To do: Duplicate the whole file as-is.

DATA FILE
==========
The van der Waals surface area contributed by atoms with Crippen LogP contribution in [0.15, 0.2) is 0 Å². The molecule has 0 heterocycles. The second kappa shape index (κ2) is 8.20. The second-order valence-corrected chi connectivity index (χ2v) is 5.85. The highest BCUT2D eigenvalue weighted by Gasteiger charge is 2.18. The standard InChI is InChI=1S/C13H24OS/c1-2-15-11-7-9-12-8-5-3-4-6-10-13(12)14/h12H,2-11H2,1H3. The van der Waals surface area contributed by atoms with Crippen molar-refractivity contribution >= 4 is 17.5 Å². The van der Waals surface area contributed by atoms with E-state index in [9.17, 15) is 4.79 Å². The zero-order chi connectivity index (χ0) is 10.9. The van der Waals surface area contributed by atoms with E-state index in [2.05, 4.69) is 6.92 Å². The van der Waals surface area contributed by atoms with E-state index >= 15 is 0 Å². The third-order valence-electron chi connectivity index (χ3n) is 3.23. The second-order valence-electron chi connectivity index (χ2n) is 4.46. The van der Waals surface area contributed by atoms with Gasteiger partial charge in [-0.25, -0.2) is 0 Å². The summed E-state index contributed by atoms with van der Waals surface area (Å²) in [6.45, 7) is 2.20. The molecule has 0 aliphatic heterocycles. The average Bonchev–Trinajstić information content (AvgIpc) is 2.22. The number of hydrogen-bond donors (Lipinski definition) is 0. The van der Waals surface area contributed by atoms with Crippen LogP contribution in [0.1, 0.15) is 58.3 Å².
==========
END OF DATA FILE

The van der Waals surface area contributed by atoms with Crippen LogP contribution in [0.15, 0.2) is 0 Å². The molecule has 0 heterocycles. The second kappa shape index (κ2) is 8.20. The second-order valence-corrected chi connectivity index (χ2v) is 5.85. The highest BCUT2D eigenvalue weighted by Gasteiger charge is 2.18. The standard InChI is InChI=1S/C13H24OS/c1-2-15-11-7-9-12-8-5-3-4-6-10-13(12)14/h12H,2-11H2,1H3. The van der Waals surface area contributed by atoms with Crippen molar-refractivity contribution >= 4 is 17.5 Å². The van der Waals surface area contributed by atoms with E-state index in [9.17, 15) is 4.79 Å². The zero-order chi connectivity index (χ0) is 10.9. The van der Waals surface area contributed by atoms with E-state index in [2.05, 4.69) is 6.92 Å². The van der Waals surface area contributed by atoms with E-state index >= 15 is 0 Å². The third-order valence-electron chi connectivity index (χ3n) is 3.23. The second-order valence-electron chi connectivity index (χ2n) is 4.46. The van der Waals surface area contributed by atoms with Gasteiger partial charge in [-0.25, -0.2) is 0 Å². The summed E-state index contributed by atoms with van der Waals surface area (Å²) in [6.45, 7) is 2.20. The molecule has 0 aliphatic heterocycles. The average Bonchev–Trinajstić information content (AvgIpc) is 2.22. The number of hydrogen-bond donors (Lipinski definition) is 0. The van der Waals surface area contributed by atoms with Crippen LogP contribution in [0.1, 0.15) is 58.3 Å².